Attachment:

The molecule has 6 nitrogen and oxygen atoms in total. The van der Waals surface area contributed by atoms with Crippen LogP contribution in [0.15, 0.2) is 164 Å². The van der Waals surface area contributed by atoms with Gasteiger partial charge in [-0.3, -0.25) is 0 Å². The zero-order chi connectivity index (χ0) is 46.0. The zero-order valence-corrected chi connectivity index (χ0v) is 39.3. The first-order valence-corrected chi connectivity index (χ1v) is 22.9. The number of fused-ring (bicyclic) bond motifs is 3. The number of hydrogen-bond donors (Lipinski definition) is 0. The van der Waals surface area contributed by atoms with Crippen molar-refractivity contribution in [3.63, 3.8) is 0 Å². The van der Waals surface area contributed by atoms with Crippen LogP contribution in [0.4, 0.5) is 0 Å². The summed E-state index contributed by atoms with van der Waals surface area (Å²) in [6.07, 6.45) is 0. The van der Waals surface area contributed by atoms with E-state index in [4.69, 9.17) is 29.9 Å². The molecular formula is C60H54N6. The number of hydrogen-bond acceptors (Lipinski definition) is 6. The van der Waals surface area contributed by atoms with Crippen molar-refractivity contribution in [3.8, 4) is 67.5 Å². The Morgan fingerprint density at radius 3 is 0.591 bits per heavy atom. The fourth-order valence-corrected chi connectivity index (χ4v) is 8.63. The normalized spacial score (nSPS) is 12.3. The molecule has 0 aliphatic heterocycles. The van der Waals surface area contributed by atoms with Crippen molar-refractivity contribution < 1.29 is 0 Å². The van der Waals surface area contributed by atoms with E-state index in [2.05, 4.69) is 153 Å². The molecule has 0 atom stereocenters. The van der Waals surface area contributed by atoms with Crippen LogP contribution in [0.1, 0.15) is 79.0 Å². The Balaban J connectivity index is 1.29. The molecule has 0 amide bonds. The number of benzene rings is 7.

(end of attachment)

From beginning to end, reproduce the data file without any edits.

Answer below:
The molecule has 6 nitrogen and oxygen atoms in total. The van der Waals surface area contributed by atoms with Crippen LogP contribution in [0.15, 0.2) is 164 Å². The van der Waals surface area contributed by atoms with Gasteiger partial charge in [-0.3, -0.25) is 0 Å². The zero-order chi connectivity index (χ0) is 46.0. The zero-order valence-corrected chi connectivity index (χ0v) is 39.3. The first-order valence-corrected chi connectivity index (χ1v) is 22.9. The number of fused-ring (bicyclic) bond motifs is 3. The number of hydrogen-bond donors (Lipinski definition) is 0. The van der Waals surface area contributed by atoms with Crippen molar-refractivity contribution in [3.63, 3.8) is 0 Å². The van der Waals surface area contributed by atoms with Crippen LogP contribution in [0.4, 0.5) is 0 Å². The summed E-state index contributed by atoms with van der Waals surface area (Å²) in [6.07, 6.45) is 0. The van der Waals surface area contributed by atoms with E-state index in [4.69, 9.17) is 29.9 Å². The molecular formula is C60H54N6. The number of hydrogen-bond acceptors (Lipinski definition) is 6. The van der Waals surface area contributed by atoms with Crippen molar-refractivity contribution in [3.8, 4) is 67.5 Å². The Morgan fingerprint density at radius 3 is 0.591 bits per heavy atom. The fourth-order valence-corrected chi connectivity index (χ4v) is 8.63. The normalized spacial score (nSPS) is 12.3. The molecule has 0 aliphatic heterocycles. The van der Waals surface area contributed by atoms with Crippen molar-refractivity contribution < 1.29 is 0 Å². The van der Waals surface area contributed by atoms with E-state index in [2.05, 4.69) is 153 Å². The molecule has 0 atom stereocenters. The van der Waals surface area contributed by atoms with Crippen LogP contribution in [0.1, 0.15) is 79.0 Å². The Balaban J connectivity index is 1.29. The molecule has 0 amide bonds. The number of benzene rings is 7.